for Bakhmut suggesting that if he didn't get enough shells, he might potentially have to think about withdrawing his forces from that city.

And just in the last 48 -- 24 hours, Ukrainian officials sounding a lot more bullish about pushing forward and pushing Russians out of position. So

whatever really is happening in Bakhmut, hard to get a clear read on it. It certainly, at this point, is not boding in a very simple way, well, for

Russia ahead of this long-expected Ukrainian counteroffensive, Lynda.

KINKADE: Yes, certainly, isn't. Nick Paton Walsh for us in Zaporizhzhia, Ukraine, good to have you there for us, thanks so much. Well, still to come

tonight, the godfather of A.I. quits his job at Google. We'll tell you about the warning he is now giving about the technology, which he helped

create. And A.I. is also a big concern for Hollywood's writers. They're staging a major strike right now, more on what that means when we come




KINKADE: Welcome back, I'm Lynda Kinkade, good to have you with us. Well, should there be a moratorium on artificial intelligence? That's what the

so-called godfather of A.I. is saying. Geoffrey Hinton just quit his job at Google to warn about the dangers of the technology which he helped develop.

His decision to step down comes as alarm bells are sounding about the risks of A.I.-powered chatbots to spread misinformation and eliminate jobs. He

isn't the only one concerned, Apple Co-Founder Steve Wozniak is also speaking out.


STEVE WOZNIAK, CO-FOUNDER, APPLE: Look at how many bad people out there just hitting us with spam, and trying to get our passwords and take over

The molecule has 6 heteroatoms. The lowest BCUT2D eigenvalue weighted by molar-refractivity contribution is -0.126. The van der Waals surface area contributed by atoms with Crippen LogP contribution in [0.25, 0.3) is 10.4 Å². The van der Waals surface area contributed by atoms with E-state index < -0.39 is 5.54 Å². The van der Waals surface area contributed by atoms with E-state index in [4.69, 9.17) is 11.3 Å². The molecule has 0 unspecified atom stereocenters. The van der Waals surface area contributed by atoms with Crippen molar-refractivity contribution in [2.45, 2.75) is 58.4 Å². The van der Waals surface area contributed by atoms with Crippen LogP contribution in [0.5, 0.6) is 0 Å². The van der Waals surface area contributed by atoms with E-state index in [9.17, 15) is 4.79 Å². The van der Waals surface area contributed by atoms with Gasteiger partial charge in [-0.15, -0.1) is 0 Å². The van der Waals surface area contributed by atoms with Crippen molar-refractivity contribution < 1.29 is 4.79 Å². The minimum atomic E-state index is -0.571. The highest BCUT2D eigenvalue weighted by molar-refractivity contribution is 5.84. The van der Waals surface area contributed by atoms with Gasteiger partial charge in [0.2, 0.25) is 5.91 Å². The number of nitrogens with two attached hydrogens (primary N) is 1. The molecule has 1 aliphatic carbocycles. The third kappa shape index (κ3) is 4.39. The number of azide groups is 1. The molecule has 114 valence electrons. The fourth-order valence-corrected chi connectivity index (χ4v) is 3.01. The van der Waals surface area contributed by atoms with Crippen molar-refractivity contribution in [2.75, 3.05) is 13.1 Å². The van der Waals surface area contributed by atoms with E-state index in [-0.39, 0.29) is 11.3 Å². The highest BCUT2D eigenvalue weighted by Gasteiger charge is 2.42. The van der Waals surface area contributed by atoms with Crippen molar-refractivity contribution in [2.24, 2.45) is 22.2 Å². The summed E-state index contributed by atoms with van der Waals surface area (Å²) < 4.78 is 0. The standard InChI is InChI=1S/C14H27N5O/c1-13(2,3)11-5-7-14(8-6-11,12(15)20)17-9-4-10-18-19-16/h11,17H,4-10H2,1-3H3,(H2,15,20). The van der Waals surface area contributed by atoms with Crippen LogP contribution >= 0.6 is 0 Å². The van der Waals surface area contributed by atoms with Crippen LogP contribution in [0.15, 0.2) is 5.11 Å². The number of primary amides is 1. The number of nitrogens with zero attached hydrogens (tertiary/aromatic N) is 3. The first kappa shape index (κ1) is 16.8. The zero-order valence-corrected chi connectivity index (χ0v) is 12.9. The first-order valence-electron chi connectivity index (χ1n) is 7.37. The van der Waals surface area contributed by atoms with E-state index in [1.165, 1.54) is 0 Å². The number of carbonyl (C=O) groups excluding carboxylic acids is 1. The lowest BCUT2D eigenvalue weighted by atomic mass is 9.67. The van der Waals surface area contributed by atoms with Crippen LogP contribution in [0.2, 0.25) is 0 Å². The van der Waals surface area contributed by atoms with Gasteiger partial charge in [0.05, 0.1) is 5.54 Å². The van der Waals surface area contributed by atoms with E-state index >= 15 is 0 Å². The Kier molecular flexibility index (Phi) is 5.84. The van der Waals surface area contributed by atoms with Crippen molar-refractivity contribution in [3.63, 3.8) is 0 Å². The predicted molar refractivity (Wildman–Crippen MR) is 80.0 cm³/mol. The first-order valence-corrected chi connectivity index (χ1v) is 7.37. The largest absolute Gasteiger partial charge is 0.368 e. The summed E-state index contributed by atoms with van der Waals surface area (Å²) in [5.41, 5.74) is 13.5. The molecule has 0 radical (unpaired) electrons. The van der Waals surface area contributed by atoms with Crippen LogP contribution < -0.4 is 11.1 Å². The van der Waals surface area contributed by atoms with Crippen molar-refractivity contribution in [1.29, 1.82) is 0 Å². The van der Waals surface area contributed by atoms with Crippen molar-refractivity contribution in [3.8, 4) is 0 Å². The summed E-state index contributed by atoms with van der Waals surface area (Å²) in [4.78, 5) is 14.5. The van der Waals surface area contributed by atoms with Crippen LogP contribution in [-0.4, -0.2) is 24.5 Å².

our accounts and mess up our lives. And you know, and now A.I. is another more powerful tool, and it's going to be used by those people, you know,

for basically really evil purposes.

And I hate to see technology being used that way. It shouldn't be, and some -- probably, some types of regulation are needed.


KINKADE: Wozniak and Hinton aren't the only two prominent figures speaking out about this technology. So what comes next? Joining me now is Martha

Lane Fox; the president of the British Chambers of Commerce, good to have you with us.


KINKADE: So, this is the man described as the godfather of A.I., he's just left Google, and this is what he had to say. He said "right now, what we're

seeing is things like the GPT-4, eclipsing a person in the amount of general knowledge it has. And it eclipses them by a long way. In terms of

reasoning, it's not as good, but it does already do simple reasoning.

And given the rate of progress, we expect things to get better quite fast. So we need to worry about it." Martha, are you worried about it, and if

not, why not?

FOX: I am not someone that's prone to worrying in a -- kind of without a practical application of what to do next. And I think the thing is now with

every major technology-step forward, and I've been lucky enough to be quite close to a bunch of them. You know, the advent of the internet, the nature

of e-commerce taking over the web, suddenly the creation of social media, the iPhone, all of these have happened in my working life-time.

There's always a tension and anxiety about people who think this is going to solve a lot of problems, and people who think this is going to create a

lot of problems. And for me, the truth is somewhere in-between. Of course, we should pay very close attention to the people, not me, who know how to